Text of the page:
Environment Agency enables Woodland Trust to bolster fragile habitat

Last updated: 7th March 2022

Responding to global calls for urgent action to tackle the climate and nature crises facing the UK, the Environment Agency is to help the Woodland Trust restore and plant a 47 hectare site on the edge of Bromsgrove.

Responding to global calls for urgent action to tackle the climate and nature crises facing the UK, the Environment Agency is to help the Woodland Trust restore and plant a 47 hectare site on the edge of Bromsgrove.

As the UN’s Inter-governmental Panel on Climate Change last week* renewed the messages from COP 26 for urgent action to restore dwindling habitats, the Environment Agency for the Midlands has granted £800,000 to create woodland and wood pasture to buffer a fragmented ancient wood recognised as a SSSI.

A public appeal helped secure the purchase of land next door to the Woodland Trust’s ancient Pepper Wood, at Fairfield, which is ripe for woodland creation.

The five year project will deliver multiple benefits , says the Woodland Trust’s chief executive Dr Darren Moorcroft:

“Pepper Wood is a honey pot of species, many of which are threatened. It is one of the remaining fragmented pockets of ancient woodland that now make up less than 2.5% of the UK. Through planting and natural regeneration, we’ll enable the species it hosts to colonise the new site, increasing this woodland population’s resilience to the effects of climate change.

“These opportunities are seldom found so we’re hugely grateful to the swift action of the Environment Agency in the West Midlands to help enable us to grasp it and make it happen. As we continue to hear from the world’s leading scientists, action on the ground is needed urgently. This is a fantastic example of working together to enable tangible change, and quickly.”

To meet climate targets of net zero carbon by 2050, the Government has identified it needs to increase tree cover from 13% to 17%. This is intrinsic to deliver on restoring and bolstering habitats to help them stand up the effects of climate change. In the charity’s 2021 State of Woods and Trees report, it was revealed that wildlife is in steep decline and only 7% of woodlands are in good ecological condition**.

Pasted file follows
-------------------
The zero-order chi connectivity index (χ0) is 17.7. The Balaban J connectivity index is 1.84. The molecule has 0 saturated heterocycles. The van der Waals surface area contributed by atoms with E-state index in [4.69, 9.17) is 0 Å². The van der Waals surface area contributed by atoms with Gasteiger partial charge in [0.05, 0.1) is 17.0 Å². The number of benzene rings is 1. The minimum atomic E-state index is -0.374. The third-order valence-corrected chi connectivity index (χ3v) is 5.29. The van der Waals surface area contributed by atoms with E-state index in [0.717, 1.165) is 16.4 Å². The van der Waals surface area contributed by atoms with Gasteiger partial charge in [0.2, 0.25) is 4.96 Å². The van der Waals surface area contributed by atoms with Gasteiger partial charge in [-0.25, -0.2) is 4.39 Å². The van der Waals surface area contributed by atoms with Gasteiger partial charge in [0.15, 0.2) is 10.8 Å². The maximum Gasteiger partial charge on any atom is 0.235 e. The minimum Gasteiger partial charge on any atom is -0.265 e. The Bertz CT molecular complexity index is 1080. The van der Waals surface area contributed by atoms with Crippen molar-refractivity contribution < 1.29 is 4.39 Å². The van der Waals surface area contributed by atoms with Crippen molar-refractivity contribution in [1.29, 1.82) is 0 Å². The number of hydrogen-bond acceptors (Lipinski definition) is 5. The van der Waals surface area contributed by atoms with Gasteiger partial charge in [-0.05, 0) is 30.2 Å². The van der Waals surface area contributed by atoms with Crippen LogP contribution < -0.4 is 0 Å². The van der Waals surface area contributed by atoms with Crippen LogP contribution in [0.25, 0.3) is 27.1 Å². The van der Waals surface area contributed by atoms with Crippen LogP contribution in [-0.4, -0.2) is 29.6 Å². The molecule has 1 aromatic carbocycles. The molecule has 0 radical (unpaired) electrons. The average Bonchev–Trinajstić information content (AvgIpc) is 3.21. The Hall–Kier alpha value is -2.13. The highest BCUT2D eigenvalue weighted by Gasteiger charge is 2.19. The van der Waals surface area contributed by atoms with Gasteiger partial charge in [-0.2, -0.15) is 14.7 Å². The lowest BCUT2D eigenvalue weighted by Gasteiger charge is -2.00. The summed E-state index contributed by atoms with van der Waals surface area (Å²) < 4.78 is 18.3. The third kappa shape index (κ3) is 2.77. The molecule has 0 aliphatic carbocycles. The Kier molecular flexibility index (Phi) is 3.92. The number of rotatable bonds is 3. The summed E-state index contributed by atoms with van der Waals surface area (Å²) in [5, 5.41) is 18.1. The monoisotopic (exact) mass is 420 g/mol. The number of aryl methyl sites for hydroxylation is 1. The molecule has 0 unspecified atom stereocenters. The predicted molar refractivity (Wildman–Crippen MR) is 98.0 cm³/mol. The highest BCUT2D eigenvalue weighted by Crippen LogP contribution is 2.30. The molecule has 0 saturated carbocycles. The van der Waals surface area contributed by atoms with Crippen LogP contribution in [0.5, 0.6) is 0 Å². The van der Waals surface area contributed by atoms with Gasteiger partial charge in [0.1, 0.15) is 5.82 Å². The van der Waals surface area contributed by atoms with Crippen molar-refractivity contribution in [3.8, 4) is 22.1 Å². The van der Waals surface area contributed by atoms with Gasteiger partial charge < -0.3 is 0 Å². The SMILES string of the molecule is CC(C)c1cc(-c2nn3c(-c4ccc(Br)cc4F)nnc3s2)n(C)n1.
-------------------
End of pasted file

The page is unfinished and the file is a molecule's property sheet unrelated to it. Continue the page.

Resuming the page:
Dr Moorcroft continued: “Despite huge interest in trees and woods, planting statistics show we are a long way from where we need to be. It is vital we make far greater strides and dramatically pick up the pace. We need momentum and projects like this that will help address the nature decline we’re witnessing in the UK.”

In addition to restoring fragile habitat to bolster biodiversity , the new woodland will also absorb – over the 100 year lifetime of the project – up to an estimated 13t of carbon dioxide (CO2e).

Matthew Lawrence, Environment Programme Manager at the Environment Agency said:

“We are delighted to work with the Woodland Trust by providing funding for the creation of additional woodland and wood pasture next to Pepper Wood in Fairfield in Worcestershire. The woodland will have a positive long-term effect on the area’s biodiversity and contribute to the climate emergency response.

“Woodlands have huge benefits as they play a critical role in tackling the climate crisis and biodiversity loss as they help to capture carbon, improve air quality and create places for wildlife to flourish.  They also have flood risk benefits as they help to slow the flow of water off the land and water quality benefits by increasing biodiversity.”

As well as delivering for nature, the site will have full public access in line with all of the Woodland Trust’s 1,200 UK sites which are open free 365 days of the year. An additional 5km of footpaths will weave though the site.

With the clock ticking to make meaningful change for nature, both parties will waste no time in beginning the transformation. In addition to natural regeneration and seeding, the local community will be invited to help plant the first trees at the site later this year.



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